School-Related Gender-Based Violence: A New Report
Every day, girls and boys around the world face many forms of physical, sexual and psychological violence in and around schools: a boy gets beaten by older boys as a ‘rite of passage’ to adulthood; a male teacher seeks to exchange sex-for-grades with a female student; or a community member abuses an adolescent girl on their way to school. On too many occasions, such violence is tolerated by societies and institutions, including schools, and it is these forms of violence that contribute to the alarming numbers of girls and boys being excluded from schools with their learning chances under threat.
In response, UNICEF and the Global Partnership for Education (GPE), have joined forces to launch the End Gender Violence in Schools Initiative combining research, capacity building and knowledge exchange to contribute to one of the most critical education objectives today: increased equity, gender equality and inclusion for all in a full cycle of quality education, targeting the poorest and most marginalized, as reflected in the GPE Strategic Plan and the Incheon Declaration. School-related gender-based violence (SRGBV) represents one of the worst forms of gender-based discrimination and requires coordinated, cross-sectoral approaches and responses with a variety of partners across sectors and institutions, at national, regional and global levels. To this end, we are particularly pleased to be partnering with UCL Institute of Education, the UN Girl’s Education Initiative and governments and partners in Côte d’Ivoire, Ethiopia, Togo, and Zambia. With significant data and evidence gaps related to SRGBV, the End Gender Violence in Schools Initiative seeks to generate such an evidence base and foster effective actions to prevent and respond to SRGBV.
A major product of this partnership, this Global Review of Literature examined the latest research evidence on approaches to addressing SRGBV. The review found that research efforts around SRGBV tend to focus on short-term, local level interventions with limited attention to policies and policy implementation processes. The most promising interventions are multi-layered and address the links between violence, identities, social and cultural norms and intersecting structural inequalities. However, how to sustain and institutionalize work on gender and violence in schools and communities is less known. Most importantly, the review finds that a focus on resources and efforts are needed to build a robust evidence base that supports policy, practice, monitoring and evaluation at all levels. This global review provides a rigorous analysis, perceptive insights and compelling recommendations, making it important reading for those dedicated to ending gender violence in and around schools.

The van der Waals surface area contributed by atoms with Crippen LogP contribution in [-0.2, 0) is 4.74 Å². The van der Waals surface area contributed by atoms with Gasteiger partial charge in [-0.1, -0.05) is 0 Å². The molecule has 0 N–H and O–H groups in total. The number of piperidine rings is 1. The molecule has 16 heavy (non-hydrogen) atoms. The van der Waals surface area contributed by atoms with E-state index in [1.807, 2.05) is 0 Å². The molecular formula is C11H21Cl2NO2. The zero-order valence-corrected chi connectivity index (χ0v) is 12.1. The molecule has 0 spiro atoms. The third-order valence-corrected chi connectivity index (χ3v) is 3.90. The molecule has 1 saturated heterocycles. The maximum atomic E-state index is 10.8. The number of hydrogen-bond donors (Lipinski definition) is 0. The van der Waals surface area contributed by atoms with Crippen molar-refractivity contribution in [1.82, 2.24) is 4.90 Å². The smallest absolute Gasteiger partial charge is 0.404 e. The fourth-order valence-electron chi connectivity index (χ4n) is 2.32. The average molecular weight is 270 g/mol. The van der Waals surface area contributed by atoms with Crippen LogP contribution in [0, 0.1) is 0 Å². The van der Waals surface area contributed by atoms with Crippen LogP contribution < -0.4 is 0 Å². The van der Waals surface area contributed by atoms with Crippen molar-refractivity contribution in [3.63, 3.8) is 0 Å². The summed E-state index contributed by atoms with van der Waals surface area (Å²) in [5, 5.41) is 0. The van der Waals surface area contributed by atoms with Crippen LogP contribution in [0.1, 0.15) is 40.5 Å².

The evidence on policies and practices suggest:
- The most promising approaches involve reflection and consciousness-raising on gender identities, norms and inequalities that shape the risk and experience of sexual violence.
- Single sex groups (e.g., girls’ and boys’ clubs) can provide ‘safe spaces’ for building awareness about gender equality, violence prevention and redress, together with some mixed group sessions – but more work is needed on their sustainability.
- Skilled facilitation is important and can be sustained through well-trained and supported teacher and peer mentors.
- The onus of change can be placed too heavily on girls if work with them is not combined with other forms of intervention.
- Group-work approaches to bullying – including homophobic and cyber bullying, involve reflection on beliefs and stereotypes, recognizing and regulating emotions, and communication and conflict resolution – are more effective when combined with preventive whole school approaches.
- Teachers’ confidence to address SRGBV can be strengthened by supporting their reflection on their own values, beliefs and personal histories; providing curriculum materials and training in strategies to address discrimination and violence; and training in interactive, inclusive pedagogies.
- Interventions with men and boys involving reflection on norms about masculinity, relationship dynamics and livelihoods have reduced partner violence – but more work is needed on their impact on children.